Warning Modern Content: The following content does not strictly adhere to our “designed by hand, cut from metal” philosophy. However, we feel the the occasional coverage of modern retro bikes and cars may be of interest to our readers. Are we wrong? Feel free to comment below.
I’m assuming most of our readers are in the loop enough to have heard about the new 2019 Honda Monkey long before seeing this post. If not, well, here it is, the 2019 Honda Monkey-You’re now up to speed. The 125cc fuel-injected four-stroke single is as retro as a retro bike can be. Though this little fella looks like it has been time warped out of the late sixties; the disk brakes, inverted front forks, LED lighting and available ABS brakes remind you what decade it is.
Anyone who has had a Honda Grom buzz by them while running up to the grocery store has likely felt that slight moment of green-eyed envy. Perhaps disguising it with a scoff of “That’s not a real motorcycle,” but deep down knowing that that person was having a better time than you were. Maybe you weren’t jealous enough to plunk down the $3500+ needed to saddle up on the little Honda freedom machine, it seems like less and less people are. The Grom sold like crazy when first debuted in 2013-sales since then have been sluggish. The question now is this: Would you be willing to pony up $4,000 to a have a Grom-like bike, but with a culturally poignant message of the “best days are behind us?” Oh, and it’s officially called the “Monkey.” Sold yet?
Don’t get me wrong, this is a cool bike, and it simply screams “this is going to be fun” before you even turn the key. However, I have to wonder, did Honda build a really cool little retro bike that is strategically positioned to be a complete sales flop? The Millennials loved the Grom-but, perhaps the past tense verbiage is appropriate here. Other than a few tried and true, they’re kind of over it. Okay, what about new riders? Well, for another 600-1000 bucks you can get yourself a “real” bike, like a CBR300R or Kawasaki Ninja 300. Okay, what about the heritage crowd? You know, the folks that rode the original Honda Monkey bikes? Most of these folks are in their 60’s, and honestly, I can’t see too many of them sitting astride their Honda Monkey while their soon to retire buddies pull out of their driveways on their BMW 1200GS’s or Harley Davidson Street 750’s. Well, what about hipsters? They like old stuff right? Yes, kind of…maybe? This unpredictable subgroup would be more likely to purchase a used Monkey in ten years time, splice in an iphone charger and park it out front of their local coffee shop next to the row of fixed gear bicycles, but buying one off of the sales-room floor seems unlikely. So who’s the audience? I’m honestly not sure.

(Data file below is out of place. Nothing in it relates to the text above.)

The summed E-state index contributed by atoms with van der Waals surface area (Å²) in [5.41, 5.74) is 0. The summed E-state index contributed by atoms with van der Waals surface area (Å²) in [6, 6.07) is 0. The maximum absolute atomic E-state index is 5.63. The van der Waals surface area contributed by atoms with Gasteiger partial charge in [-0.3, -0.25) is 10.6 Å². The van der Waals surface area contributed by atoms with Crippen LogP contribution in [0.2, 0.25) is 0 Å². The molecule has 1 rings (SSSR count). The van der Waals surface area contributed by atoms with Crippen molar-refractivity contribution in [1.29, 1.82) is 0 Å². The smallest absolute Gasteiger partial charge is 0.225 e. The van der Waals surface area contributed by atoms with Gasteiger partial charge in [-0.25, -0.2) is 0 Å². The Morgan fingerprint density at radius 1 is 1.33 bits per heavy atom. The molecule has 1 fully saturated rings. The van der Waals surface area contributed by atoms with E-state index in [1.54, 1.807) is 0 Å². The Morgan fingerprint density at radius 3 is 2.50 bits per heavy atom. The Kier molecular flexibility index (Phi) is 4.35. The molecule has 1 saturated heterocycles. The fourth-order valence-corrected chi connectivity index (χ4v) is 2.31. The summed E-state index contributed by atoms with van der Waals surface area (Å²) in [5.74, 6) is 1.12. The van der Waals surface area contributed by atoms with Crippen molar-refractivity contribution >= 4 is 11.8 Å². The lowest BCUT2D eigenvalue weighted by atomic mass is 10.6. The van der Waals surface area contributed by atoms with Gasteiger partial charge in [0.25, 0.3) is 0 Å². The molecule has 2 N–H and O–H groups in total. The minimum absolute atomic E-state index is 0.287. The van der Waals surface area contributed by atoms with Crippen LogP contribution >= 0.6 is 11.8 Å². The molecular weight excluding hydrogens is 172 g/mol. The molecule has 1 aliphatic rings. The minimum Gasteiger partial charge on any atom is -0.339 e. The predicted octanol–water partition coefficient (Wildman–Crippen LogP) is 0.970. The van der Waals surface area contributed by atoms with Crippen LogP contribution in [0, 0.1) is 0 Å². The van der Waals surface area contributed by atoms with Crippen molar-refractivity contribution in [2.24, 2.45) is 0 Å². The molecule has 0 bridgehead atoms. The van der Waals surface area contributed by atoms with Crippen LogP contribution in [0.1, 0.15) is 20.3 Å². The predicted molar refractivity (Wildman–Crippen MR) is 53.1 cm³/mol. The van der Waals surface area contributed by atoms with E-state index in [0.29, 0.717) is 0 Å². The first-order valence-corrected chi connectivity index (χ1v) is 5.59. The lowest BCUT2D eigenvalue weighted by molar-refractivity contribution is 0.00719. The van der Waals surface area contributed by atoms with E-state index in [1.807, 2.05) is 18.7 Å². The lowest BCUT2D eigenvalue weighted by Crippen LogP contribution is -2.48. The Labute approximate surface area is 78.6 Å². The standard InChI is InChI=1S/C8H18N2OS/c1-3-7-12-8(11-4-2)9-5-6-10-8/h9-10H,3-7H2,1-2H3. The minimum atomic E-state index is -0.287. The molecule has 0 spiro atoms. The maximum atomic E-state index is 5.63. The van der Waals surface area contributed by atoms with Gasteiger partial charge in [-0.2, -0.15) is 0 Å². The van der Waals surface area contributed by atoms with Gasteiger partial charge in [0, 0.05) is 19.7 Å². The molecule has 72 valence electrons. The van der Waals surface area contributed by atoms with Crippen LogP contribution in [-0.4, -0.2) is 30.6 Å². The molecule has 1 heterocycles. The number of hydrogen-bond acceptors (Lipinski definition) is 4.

With all of that being said, I must admit, I love the Honda Monkey. I still haven’t had a chance to test one, but I think it’s a fantastic looking machine. It reminds me of the golden era of motorcycling in the 60’s, where a motorcycle wasn’t a “standard,” a “sport bike,” a “cruiser,” a “bobber,”-they were just motorcycles. The Honda Monkey looks like an amazing two-wheeler built to simply enjoy the experience of being on the road, on two wheels, and out in the world. It seems modern enough to be worry free, quick enough to give you confidence on the road, retro enough to stand out in the sea of today’s rather boring, plastic clad motorcycles. But will it sell for $4,000, plus destination fees, plus set up, plus tax, plus registration? Honestly, I hope so, but I kind of doubt it.
(All photography courtesy of Honda Motor Corporation)